A different kind of Ulster final magic

By Alan Rodgers

ST Tiernach’s Park in Clones lay empty on Sunday afternoon as the Ulster final in this strangest of years was switched away from the venue for the first time in half a century.

But, while all has changed and changed utterly in 2020, there remained a comforting consolation in the fact that the battle for the Anglo Celt Cup was reaching its climax.

This was the first final in Armagh since 1941, a year when Cavan also won the title. True, there were no fans present this time, and the Athletic Grounds was eerily quiet when compared to the usual atmosphere which greets our province’s premier footballing occasion.

Nevertheless, the occasion still captured the imagination for those, like myself, fortunate enough to be there in person, or the many thousands more from Cavan and Donegal watching at home under the tier five restrictions.

For, Ulster final day is always special and it was so appropriate that this final first fulfilled and then surpassed all the expectations. It will, in time, be remembered as a classic, not least because of the famous result that saw Cavan bridge a 23-year gap.

Few outside the immediate Breffni bubble expected such a scenario in the build-up to the decider. After all, Donegal had swept Tyrone and Armagh aside, and were being tipped as potential challengers to the mighty Dubs.

There were no traffic queues heading into Armagh, no problem getting a parking space and no need to struggle past the advancing fans as they made their way to the ground on a sunny summer afternoon. For once, the journey went like clockwork!

It was all so different of course, from past occasions. Like Ulster final day in 1983 when more than 30,000 watched Seamus Bonner score from a penalty to oust Cavan. I watched that one from the O’Duffy Terrace, and I was in my same favoured location, too, when Frank McGuigan scored the 11 points in the Centenary Year of 1984.

There are special memories as well of Down’s style in 1991, the rain and terrible conditions of 1993, the blistering heat of 1995 and 1997 when Cavan were also in action, and the drama of 2016 when the late points saw Tyrone spring a surprise against Donegal to win a first title in what seemed an eternity but in reality was just six years.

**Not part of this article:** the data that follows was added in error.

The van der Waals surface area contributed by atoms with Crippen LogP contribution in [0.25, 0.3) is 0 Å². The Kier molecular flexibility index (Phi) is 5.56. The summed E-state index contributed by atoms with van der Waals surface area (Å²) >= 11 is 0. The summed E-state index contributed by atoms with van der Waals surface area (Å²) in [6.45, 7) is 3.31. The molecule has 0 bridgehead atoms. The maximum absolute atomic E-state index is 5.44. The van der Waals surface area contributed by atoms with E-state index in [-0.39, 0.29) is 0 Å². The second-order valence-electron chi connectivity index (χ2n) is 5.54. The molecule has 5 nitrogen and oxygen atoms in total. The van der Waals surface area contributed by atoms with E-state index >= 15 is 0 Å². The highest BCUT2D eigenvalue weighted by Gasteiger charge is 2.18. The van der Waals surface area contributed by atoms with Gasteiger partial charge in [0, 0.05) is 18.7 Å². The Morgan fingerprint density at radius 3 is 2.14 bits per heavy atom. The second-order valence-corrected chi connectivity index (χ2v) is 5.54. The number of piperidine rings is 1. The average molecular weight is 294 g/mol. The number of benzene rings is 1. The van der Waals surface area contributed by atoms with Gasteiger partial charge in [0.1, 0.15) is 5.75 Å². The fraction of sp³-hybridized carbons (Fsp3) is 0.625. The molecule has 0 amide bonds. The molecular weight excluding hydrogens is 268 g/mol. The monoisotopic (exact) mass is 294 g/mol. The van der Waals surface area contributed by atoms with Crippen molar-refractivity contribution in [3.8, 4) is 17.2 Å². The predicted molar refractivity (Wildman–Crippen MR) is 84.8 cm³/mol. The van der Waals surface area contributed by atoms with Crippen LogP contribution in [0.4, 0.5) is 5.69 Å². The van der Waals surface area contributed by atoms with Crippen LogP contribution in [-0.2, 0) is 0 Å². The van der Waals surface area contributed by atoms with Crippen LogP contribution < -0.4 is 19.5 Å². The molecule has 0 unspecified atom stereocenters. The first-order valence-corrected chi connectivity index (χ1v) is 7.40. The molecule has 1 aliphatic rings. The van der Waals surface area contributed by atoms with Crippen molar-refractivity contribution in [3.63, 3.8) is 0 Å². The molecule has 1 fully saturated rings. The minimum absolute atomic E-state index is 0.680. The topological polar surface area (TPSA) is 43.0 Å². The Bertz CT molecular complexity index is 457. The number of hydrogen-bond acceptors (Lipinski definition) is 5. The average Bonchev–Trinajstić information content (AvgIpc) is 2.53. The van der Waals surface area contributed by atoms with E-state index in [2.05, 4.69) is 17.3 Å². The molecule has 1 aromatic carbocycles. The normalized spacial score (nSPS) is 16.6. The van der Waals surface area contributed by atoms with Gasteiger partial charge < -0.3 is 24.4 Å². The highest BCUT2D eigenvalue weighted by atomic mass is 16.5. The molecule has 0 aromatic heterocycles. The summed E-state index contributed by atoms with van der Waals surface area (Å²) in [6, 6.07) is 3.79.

Those were days to remember and 2020 will ultimately go into that same category of special Ulster finals.

It was good that Ulster GAA produced a commemorative programme. It was good that the occasion went ahead with much of the same sense of occasion, while adhering to the coronavirus restrictions.

Most of all, though, the result was what made it and that’s no offence to Donegal, who have been the dominant side in Ulster for a decade now and very worthy champions five times during that time.

This has been a season of shocks and long awaited title wins at club and inter-county level. We can’t forget Ederney’s long-awaited win in the Fermanagh Championship, Maghery’s Armagh success and that of Dungannon in Tyrone. The outpouring of emotion released by those successes was matched by the sheer joy which greeted the final whistle and Cavan’s 1-13 to 0-12 victory as darkness fell on the Cathedral City.

What a pity there weren’t spectators in attendance to join in the celebrations. Suffice to say, though, that the Cavan players and supporters will be basking in the glory of their triumph in equal measure whether they were in the Athletic Grounds or not. It is what it is, and nothing can dilute the sheer passion which enveloped the homes and hills in the Breffni county on Sunday night.

Yes indeed, an Ulster final that will go down in history as one to remember.

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